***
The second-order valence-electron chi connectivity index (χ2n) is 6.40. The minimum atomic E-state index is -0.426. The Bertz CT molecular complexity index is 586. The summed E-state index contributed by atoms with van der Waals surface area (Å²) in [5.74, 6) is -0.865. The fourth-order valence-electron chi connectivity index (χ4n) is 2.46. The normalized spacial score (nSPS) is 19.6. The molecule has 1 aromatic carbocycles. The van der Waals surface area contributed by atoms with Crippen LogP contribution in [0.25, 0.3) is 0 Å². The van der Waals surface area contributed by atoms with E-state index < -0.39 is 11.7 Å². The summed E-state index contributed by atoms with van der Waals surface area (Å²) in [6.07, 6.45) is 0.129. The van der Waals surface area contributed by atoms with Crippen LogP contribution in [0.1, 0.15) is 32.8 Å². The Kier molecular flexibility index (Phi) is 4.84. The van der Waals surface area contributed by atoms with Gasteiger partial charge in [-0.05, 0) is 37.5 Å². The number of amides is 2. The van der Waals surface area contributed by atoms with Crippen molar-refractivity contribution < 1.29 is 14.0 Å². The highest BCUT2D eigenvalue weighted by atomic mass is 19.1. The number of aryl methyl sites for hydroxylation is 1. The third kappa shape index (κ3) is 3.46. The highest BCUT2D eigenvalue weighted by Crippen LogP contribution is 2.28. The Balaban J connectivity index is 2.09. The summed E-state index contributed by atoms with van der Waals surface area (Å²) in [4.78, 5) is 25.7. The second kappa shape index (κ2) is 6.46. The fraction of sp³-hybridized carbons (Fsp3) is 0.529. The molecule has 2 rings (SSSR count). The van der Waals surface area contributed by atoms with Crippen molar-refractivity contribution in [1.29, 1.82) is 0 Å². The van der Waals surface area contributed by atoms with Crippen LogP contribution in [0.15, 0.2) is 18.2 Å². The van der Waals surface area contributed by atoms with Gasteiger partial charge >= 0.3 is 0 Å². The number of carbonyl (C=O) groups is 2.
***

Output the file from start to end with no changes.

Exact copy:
The second-order valence-electron chi connectivity index (χ2n) is 6.40. The minimum atomic E-state index is -0.426. The Bertz CT molecular complexity index is 586. The summed E-state index contributed by atoms with van der Waals surface area (Å²) in [5.74, 6) is -0.865. The fourth-order valence-electron chi connectivity index (χ4n) is 2.46. The normalized spacial score (nSPS) is 19.6. The molecule has 1 aromatic carbocycles. The van der Waals surface area contributed by atoms with Crippen LogP contribution in [0.25, 0.3) is 0 Å². The van der Waals surface area contributed by atoms with E-state index < -0.39 is 11.7 Å². The summed E-state index contributed by atoms with van der Waals surface area (Å²) in [6.07, 6.45) is 0.129. The van der Waals surface area contributed by atoms with Crippen LogP contribution in [0.1, 0.15) is 32.8 Å². The Kier molecular flexibility index (Phi) is 4.84. The van der Waals surface area contributed by atoms with Gasteiger partial charge in [-0.05, 0) is 37.5 Å². The number of amides is 2. The van der Waals surface area contributed by atoms with Crippen molar-refractivity contribution < 1.29 is 14.0 Å². The highest BCUT2D eigenvalue weighted by atomic mass is 19.1. The number of aryl methyl sites for hydroxylation is 1. The third kappa shape index (κ3) is 3.46. The highest BCUT2D eigenvalue weighted by Crippen LogP contribution is 2.28. The Balaban J connectivity index is 2.09. The summed E-state index contributed by atoms with van der Waals surface area (Å²) in [4.78, 5) is 25.7. The second kappa shape index (κ2) is 6.46. The fraction of sp³-hybridized carbons (Fsp3) is 0.529. The molecule has 2 rings (SSSR count). The van der Waals surface area contributed by atoms with Crippen molar-refractivity contribution in [1.29, 1.82) is 0 Å². The van der Waals surface area contributed by atoms with Crippen LogP contribution in [0.15, 0.2) is 18.2 Å². The van der Waals surface area contributed by atoms with Gasteiger partial charge >= 0.3 is 0 Å². The number of carbonyl (C=O) groups is 2.